Spring should really start kicking in this month, that’s if it ever stops raining! The days are getting longer and the soil warmer. This is stirring nature into action, the birds are nesting, daffodils and early tulips are showing their heads and everything begins to feel a little easier.

Spend some time checking your newly planted shrubs, apply a top dressing of organic matter to them to keep them fed and moist, compost from your compost bin or well-rotted manure is perfect. March is your last chance to plant bare root shrubs and trees.

This is also a great time to steal a march (excuse the pun!) on those weeds in the garden before they take over and set seed. Remember the quote “Leave to seed, seven years weed” It’s true I know from bitter experience.

Hopefully your borders are still a mess of dead herbaceous perennial stems, it is better to leave your borders uncut over winter as the dry, empty stems are a great habitat for overwintering, beneficial insects. Now is the time to cut back these dead stems, if you leave it later you may cause damage by stepping on the newly emerging leaves.

(For those of you who don’t know Herbaceous means that the plant has non-woody stems that reach their full height and produce flowers within one year, then die back over the winter and reappear the following spring ready for a repeat performance. The term perennial essentially means that the plant will live for more than two years.)

When cutting, there is a new school of thought, trim it into matchsticks with shears and leave the matchsticks on the ground as a mulch. I’m yet to be convinced, but apparently RHS Wisley does it so if it’s good enough for them…

Figure 1: Bulbs ’ in the green’

If everyone’s bulbs are making you feel left out.There are still some bulbs available ‘in the green’ but order now as they are selling out fast.

Figure 1: Bulbs ’ in the green’

Use this relatively quiet time to order summer/autumn bulbs and tubers like peonies, dahlias, lilies and nerines. A good nursery will only send them out when the time is right, so don’t worry about storing them. If they do come early it is better not to plant dahlia tubers out until the risk of frost has passed. Plant them in pots, water them and keep them in the light in your shed or garage if you don’t have a greenhouse.

Your border may look a bit brown and bare, if so, pop out and get some trays of jolly primroses and hyacinths to fill the gaps, they love the shade, so once your herbaceous plants grow, they will happily sit dormant beneath the leaves ready to give you a show next year.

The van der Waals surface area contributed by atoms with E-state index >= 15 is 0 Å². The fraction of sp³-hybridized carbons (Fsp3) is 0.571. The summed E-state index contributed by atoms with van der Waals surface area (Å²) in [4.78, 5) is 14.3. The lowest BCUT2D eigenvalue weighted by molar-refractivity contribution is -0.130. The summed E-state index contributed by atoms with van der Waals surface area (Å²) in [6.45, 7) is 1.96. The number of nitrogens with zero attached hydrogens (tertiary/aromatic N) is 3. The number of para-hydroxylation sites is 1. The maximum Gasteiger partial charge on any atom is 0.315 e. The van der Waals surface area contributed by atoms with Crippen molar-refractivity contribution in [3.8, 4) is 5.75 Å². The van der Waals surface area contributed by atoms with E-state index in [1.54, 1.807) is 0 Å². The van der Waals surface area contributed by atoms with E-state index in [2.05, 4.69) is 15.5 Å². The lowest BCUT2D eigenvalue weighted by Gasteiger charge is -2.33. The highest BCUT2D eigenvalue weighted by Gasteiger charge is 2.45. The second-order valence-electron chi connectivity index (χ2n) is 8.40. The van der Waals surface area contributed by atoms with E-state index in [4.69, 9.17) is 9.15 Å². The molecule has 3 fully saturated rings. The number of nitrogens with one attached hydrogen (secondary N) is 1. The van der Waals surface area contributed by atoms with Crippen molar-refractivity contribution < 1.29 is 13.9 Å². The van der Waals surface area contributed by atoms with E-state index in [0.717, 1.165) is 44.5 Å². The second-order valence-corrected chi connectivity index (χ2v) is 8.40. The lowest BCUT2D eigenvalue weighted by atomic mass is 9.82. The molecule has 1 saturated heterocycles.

Here are some more jobs for the garden.

  • Dead head early flowering bulbs
  • Lift and divide summer flowering perennials
  • Plant new borders
  • Repot your plants in pots
  • Cut back ornamental grasses
  • Prune roses
  • Prune late-summer flowering shrubs, such as Buddleja, hypericum and spiraea.
  • Prune late-flowering clematis to strong buds just above the base
  • Lightly prune clematis that flowers before midsummer by taking out lengthy spurs, tangled stems and dead flower heads
  • Early-flowering clematis, like Montana, needs little or no pruning. Prune after flowering


Plants that look good in March include:

  • Hazel
  • Forsythia
  • Camelia
  • Magnolia
  • Flowering Quince
  • Berberis
  • Primula
  • Daffodil
  • Narcissus
  • Pulmonaria
  • Scilla
  • Grape Hyacinth
  • Hyacinth
  • Anemone
  • Hellebore
  • Daphne odorata

Figure 2: A posy of March flowers

Figure 2: A posy of March flowers

As always, if you’d like more information on this contact me via my website www.capabilitycharlotte.com or ask me a question on Facebook Twitter or Instagram just type in Capability Charlotte and you’ll find me.‘Capability’ Charlotte Howard Mhort (RHS)


This blog was written by Charlotte Howard

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